Herb: Calalu


Latin name: Amaranthus viridis


Synonyms: Amaranthus gracilis


Family: Amaranthaceae (Amaranth Family, Pigweed Family)



Medicinal use of Calalu:

A decoction of the entire plant is used to stop dysentery and inflammation. The plant is emollient and vermifuge. The root juice is used to treat inflammation during urination. It is also taken to treat constipation.

Description of the plant:



Plant:
Annual


Height:
30 cm
(11 3/4 inch)

Flovering:
July to
September

Habitat of the herb:

A weed of waste ground and roadsides but the original habitat is obscure.

Edible parts of Calalu:

Leaves - cooked as a spinach. A mild flavour. The leafy stems and flower clusters are similarly used. On a zero moisture basis, 100g of leaves contains 283 calories, 34.2g protein, 5.3g fat, 44.1g carbohydrate, 6.6g fibre, 16.4g ash, 2243mg calcium, 500mg phosphorus, 27mg iron, 336mg sodium, 2910mg potassium, 50mg vitamin A, 0.07mg thiamine, 2.43mg riboflavin, 11.8mg niacin and 790mg ascorbic acid. Seed - cooked. Very small but easy to harvest and very nutritious. The seed can be cooked whole, and becomes very gelatinous like this, but it is rather difficult to crush all of the small seeds in the mouth and thus some of the seed will pass right through the digestive system without being assimilated. The seed contains 14 - 16% protein and 4.7 - 7% fat.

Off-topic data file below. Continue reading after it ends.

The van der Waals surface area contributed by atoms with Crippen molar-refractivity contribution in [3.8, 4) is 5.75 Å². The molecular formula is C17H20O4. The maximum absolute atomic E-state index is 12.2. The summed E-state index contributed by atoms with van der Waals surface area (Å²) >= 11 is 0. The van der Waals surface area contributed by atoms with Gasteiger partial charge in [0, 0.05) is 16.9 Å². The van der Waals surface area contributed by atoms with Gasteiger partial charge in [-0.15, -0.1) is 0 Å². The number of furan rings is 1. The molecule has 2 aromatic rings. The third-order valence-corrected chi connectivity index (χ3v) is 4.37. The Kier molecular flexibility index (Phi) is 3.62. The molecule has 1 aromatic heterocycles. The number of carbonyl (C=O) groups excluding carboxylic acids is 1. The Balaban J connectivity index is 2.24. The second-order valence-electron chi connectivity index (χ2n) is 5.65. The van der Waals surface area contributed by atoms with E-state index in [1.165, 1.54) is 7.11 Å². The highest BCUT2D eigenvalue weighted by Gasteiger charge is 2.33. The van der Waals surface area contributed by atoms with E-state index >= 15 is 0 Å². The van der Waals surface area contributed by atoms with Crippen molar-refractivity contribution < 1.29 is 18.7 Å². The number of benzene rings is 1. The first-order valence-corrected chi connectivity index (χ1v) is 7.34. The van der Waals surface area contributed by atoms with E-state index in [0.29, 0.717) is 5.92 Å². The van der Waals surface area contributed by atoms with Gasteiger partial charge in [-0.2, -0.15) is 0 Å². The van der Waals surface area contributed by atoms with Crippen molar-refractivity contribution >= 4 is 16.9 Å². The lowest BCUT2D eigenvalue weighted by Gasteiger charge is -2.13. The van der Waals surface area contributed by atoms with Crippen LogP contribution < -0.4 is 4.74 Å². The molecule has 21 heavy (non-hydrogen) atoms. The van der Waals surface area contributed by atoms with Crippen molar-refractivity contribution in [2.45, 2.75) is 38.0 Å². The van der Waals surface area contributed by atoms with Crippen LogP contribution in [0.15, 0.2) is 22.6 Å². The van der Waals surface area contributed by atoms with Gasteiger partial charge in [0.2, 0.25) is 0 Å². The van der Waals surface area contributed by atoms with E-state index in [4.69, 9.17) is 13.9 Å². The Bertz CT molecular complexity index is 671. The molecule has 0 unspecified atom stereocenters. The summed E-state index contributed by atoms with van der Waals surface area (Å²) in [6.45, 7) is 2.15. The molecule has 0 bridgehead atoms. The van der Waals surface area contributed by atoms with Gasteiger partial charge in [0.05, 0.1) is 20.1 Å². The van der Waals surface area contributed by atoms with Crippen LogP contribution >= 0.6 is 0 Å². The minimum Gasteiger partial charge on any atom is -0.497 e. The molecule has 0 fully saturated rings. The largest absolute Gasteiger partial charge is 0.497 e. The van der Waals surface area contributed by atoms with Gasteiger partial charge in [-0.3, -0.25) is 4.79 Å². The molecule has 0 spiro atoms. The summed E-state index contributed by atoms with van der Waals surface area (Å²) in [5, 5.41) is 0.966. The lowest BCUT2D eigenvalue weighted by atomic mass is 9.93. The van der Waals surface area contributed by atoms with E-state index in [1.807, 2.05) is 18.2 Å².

Other uses of the herb:

Yellow and green dyes can be obtained from the whole plant.

Propagation of Calalu:

Seed - sow late spring in situ. An earlier sowing can be made in a greenhouse and the plants put out after the last expected frosts. Germination is usually rapid and good if the soil is warm. A drop in temperature overnight aids germination. Cuttings of growing plants root easily.

Cultivation of the herb:

A weed of waste ground and roadsides but the original habitat is obscure.

Known hazards of Amaranthus viridis:

No members of this genus are known to be poisonous, but when grown on nitrogen-rich soils they are known to concentrate nitrates in the leaves. This is especially noticeable on land where chemical fertilizers are used. Nitrates are implicated in stomach cancers, blue babies and some other health problems. It is inadvisable, therefore, to eat this plant if it is grown inorganically.

Plant information taken from the Plants For A Future.